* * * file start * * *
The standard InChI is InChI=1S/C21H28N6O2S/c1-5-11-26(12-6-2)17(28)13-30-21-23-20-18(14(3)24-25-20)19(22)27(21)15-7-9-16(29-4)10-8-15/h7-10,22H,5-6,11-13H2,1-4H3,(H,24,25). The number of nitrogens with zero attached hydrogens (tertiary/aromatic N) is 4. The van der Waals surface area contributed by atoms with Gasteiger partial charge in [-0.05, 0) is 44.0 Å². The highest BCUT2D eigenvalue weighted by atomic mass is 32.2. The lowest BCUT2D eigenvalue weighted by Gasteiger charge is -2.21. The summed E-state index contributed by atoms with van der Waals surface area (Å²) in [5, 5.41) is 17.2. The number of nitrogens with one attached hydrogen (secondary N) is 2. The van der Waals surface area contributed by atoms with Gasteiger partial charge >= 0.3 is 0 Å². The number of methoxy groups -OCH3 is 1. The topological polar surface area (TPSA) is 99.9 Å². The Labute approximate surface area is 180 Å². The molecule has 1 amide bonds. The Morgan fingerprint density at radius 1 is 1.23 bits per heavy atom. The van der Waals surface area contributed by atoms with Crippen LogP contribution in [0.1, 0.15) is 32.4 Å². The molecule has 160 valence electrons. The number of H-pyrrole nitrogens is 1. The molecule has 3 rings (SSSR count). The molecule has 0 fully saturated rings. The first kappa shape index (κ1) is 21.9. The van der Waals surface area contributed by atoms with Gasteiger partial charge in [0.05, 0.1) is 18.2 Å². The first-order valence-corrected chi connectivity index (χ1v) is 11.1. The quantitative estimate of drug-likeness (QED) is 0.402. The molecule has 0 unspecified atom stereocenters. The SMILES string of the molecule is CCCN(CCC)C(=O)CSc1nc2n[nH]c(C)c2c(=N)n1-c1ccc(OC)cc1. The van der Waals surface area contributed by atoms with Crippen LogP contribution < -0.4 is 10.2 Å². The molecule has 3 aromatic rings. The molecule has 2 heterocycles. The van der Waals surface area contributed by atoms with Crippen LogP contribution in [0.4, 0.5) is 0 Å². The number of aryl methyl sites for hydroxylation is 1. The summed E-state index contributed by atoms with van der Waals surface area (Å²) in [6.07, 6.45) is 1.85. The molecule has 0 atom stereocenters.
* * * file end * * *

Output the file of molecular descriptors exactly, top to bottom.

The standard InChI is InChI=1S/C21H28N6O2S/c1-5-11-26(12-6-2)17(28)13-30-21-23-20-18(14(3)24-25-20)19(22)27(21)15-7-9-16(29-4)10-8-15/h7-10,22H,5-6,11-13H2,1-4H3,(H,24,25). The number of nitrogens with zero attached hydrogens (tertiary/aromatic N) is 4. The van der Waals surface area contributed by atoms with Gasteiger partial charge in [-0.05, 0) is 44.0 Å². The highest BCUT2D eigenvalue weighted by atomic mass is 32.2. The lowest BCUT2D eigenvalue weighted by Gasteiger charge is -2.21. The summed E-state index contributed by atoms with van der Waals surface area (Å²) in [5, 5.41) is 17.2. The number of nitrogens with one attached hydrogen (secondary N) is 2. The van der Waals surface area contributed by atoms with Gasteiger partial charge >= 0.3 is 0 Å². The number of methoxy groups -OCH3 is 1. The topological polar surface area (TPSA) is 99.9 Å². The Labute approximate surface area is 180 Å². The molecule has 1 amide bonds. The Morgan fingerprint density at radius 1 is 1.23 bits per heavy atom. The van der Waals surface area contributed by atoms with Crippen LogP contribution in [0.1, 0.15) is 32.4 Å². The molecule has 160 valence electrons. The number of H-pyrrole nitrogens is 1. The molecule has 3 rings (SSSR count). The molecule has 0 fully saturated rings. The first kappa shape index (κ1) is 21.9. The van der Waals surface area contributed by atoms with Gasteiger partial charge in [0.05, 0.1) is 18.2 Å². The first-order valence-corrected chi connectivity index (χ1v) is 11.1. The quantitative estimate of drug-likeness (QED) is 0.402. The molecule has 0 unspecified atom stereocenters. The SMILES string of the molecule is CCCN(CCC)C(=O)CSc1nc2n[nH]c(C)c2c(=N)n1-c1ccc(OC)cc1. The van der Waals surface area contributed by atoms with Crippen LogP contribution < -0.4 is 10.2 Å². The molecule has 3 aromatic rings. The molecule has 2 heterocycles. The van der Waals surface area contributed by atoms with Crippen LogP contribution in [0.4, 0.5) is 0 Å². The number of aryl methyl sites for hydroxylation is 1. The summed E-state index contributed by atoms with van der Waals surface area (Å²) in [6.07, 6.45) is 1.85. The molecule has 0 atom stereocenters.